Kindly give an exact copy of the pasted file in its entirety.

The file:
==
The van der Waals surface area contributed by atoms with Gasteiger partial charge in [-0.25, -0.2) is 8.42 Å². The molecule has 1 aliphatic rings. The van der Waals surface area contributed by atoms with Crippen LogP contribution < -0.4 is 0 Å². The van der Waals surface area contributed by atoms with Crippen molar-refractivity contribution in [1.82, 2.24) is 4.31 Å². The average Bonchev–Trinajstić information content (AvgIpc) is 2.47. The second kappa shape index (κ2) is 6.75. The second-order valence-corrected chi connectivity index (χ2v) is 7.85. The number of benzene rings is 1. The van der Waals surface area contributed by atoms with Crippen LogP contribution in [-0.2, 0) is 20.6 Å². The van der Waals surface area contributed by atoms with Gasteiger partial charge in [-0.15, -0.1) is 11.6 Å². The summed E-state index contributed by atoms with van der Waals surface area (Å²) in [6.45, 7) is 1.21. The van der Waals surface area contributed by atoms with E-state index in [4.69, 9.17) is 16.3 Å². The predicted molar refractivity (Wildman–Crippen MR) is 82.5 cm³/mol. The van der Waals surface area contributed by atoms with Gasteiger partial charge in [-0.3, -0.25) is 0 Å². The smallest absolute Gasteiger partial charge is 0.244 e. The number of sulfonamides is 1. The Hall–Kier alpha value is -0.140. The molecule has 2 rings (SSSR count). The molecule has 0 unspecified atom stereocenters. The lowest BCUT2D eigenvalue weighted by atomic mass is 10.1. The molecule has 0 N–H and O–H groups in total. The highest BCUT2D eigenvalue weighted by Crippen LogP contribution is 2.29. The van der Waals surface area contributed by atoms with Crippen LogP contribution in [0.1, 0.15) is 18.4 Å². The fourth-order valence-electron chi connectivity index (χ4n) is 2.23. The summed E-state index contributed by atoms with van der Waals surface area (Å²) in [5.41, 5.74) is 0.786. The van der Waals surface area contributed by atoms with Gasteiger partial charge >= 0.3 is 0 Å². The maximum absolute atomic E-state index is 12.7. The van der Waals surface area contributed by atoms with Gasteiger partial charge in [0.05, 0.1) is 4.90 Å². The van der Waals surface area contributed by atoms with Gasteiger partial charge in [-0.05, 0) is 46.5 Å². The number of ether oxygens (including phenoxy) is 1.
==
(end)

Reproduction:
The van der Waals surface area contributed by atoms with Gasteiger partial charge in [-0.25, -0.2) is 8.42 Å². The molecule has 1 aliphatic rings. The van der Waals surface area contributed by atoms with Crippen LogP contribution < -0.4 is 0 Å². The van der Waals surface area contributed by atoms with Crippen molar-refractivity contribution in [1.82, 2.24) is 4.31 Å². The average Bonchev–Trinajstić information content (AvgIpc) is 2.47. The second kappa shape index (κ2) is 6.75. The second-order valence-corrected chi connectivity index (χ2v) is 7.85. The number of benzene rings is 1. The van der Waals surface area contributed by atoms with Crippen LogP contribution in [-0.2, 0) is 20.6 Å². The van der Waals surface area contributed by atoms with Gasteiger partial charge in [-0.15, -0.1) is 11.6 Å². The summed E-state index contributed by atoms with van der Waals surface area (Å²) in [6.45, 7) is 1.21. The van der Waals surface area contributed by atoms with E-state index in [4.69, 9.17) is 16.3 Å². The predicted molar refractivity (Wildman–Crippen MR) is 82.5 cm³/mol. The van der Waals surface area contributed by atoms with Gasteiger partial charge in [-0.3, -0.25) is 0 Å². The smallest absolute Gasteiger partial charge is 0.244 e. The number of sulfonamides is 1. The Hall–Kier alpha value is -0.140. The molecule has 2 rings (SSSR count). The molecule has 0 unspecified atom stereocenters. The lowest BCUT2D eigenvalue weighted by atomic mass is 10.1. The molecule has 0 N–H and O–H groups in total. The highest BCUT2D eigenvalue weighted by Crippen LogP contribution is 2.29. The van der Waals surface area contributed by atoms with Crippen LogP contribution in [0.1, 0.15) is 18.4 Å². The fourth-order valence-electron chi connectivity index (χ4n) is 2.23. The summed E-state index contributed by atoms with van der Waals surface area (Å²) in [5.41, 5.74) is 0.786. The van der Waals surface area contributed by atoms with Gasteiger partial charge >= 0.3 is 0 Å². The maximum absolute atomic E-state index is 12.7. The van der Waals surface area contributed by atoms with Gasteiger partial charge in [0.05, 0.1) is 4.90 Å². The van der Waals surface area contributed by atoms with Gasteiger partial charge in [-0.05, 0) is 46.5 Å². The number of ether oxygens (including phenoxy) is 1.